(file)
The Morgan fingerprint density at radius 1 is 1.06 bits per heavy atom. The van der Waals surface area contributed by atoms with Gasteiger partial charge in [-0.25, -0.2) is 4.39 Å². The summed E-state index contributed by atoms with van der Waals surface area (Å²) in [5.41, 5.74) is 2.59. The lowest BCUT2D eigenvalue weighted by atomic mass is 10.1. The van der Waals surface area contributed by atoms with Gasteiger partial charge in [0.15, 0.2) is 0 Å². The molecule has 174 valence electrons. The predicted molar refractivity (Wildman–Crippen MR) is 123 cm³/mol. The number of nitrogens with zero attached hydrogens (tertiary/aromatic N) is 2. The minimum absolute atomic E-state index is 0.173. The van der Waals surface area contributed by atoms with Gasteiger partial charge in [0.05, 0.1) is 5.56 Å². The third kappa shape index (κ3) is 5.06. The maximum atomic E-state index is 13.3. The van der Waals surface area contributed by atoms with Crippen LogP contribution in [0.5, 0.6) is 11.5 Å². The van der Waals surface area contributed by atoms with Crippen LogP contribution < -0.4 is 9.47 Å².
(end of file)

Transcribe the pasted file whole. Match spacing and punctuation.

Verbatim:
The Morgan fingerprint density at radius 1 is 1.06 bits per heavy atom. The van der Waals surface area contributed by atoms with Gasteiger partial charge in [-0.25, -0.2) is 4.39 Å². The summed E-state index contributed by atoms with van der Waals surface area (Å²) in [5.41, 5.74) is 2.59. The lowest BCUT2D eigenvalue weighted by atomic mass is 10.1. The van der Waals surface area contributed by atoms with Gasteiger partial charge in [0.15, 0.2) is 0 Å². The molecule has 174 valence electrons. The predicted molar refractivity (Wildman–Crippen MR) is 123 cm³/mol. The number of nitrogens with zero attached hydrogens (tertiary/aromatic N) is 2. The minimum absolute atomic E-state index is 0.173. The van der Waals surface area contributed by atoms with Gasteiger partial charge in [0.05, 0.1) is 5.56 Å². The third kappa shape index (κ3) is 5.06. The maximum atomic E-state index is 13.3. The van der Waals surface area contributed by atoms with Crippen LogP contribution in [0.5, 0.6) is 11.5 Å². The van der Waals surface area contributed by atoms with Crippen LogP contribution < -0.4 is 9.47 Å².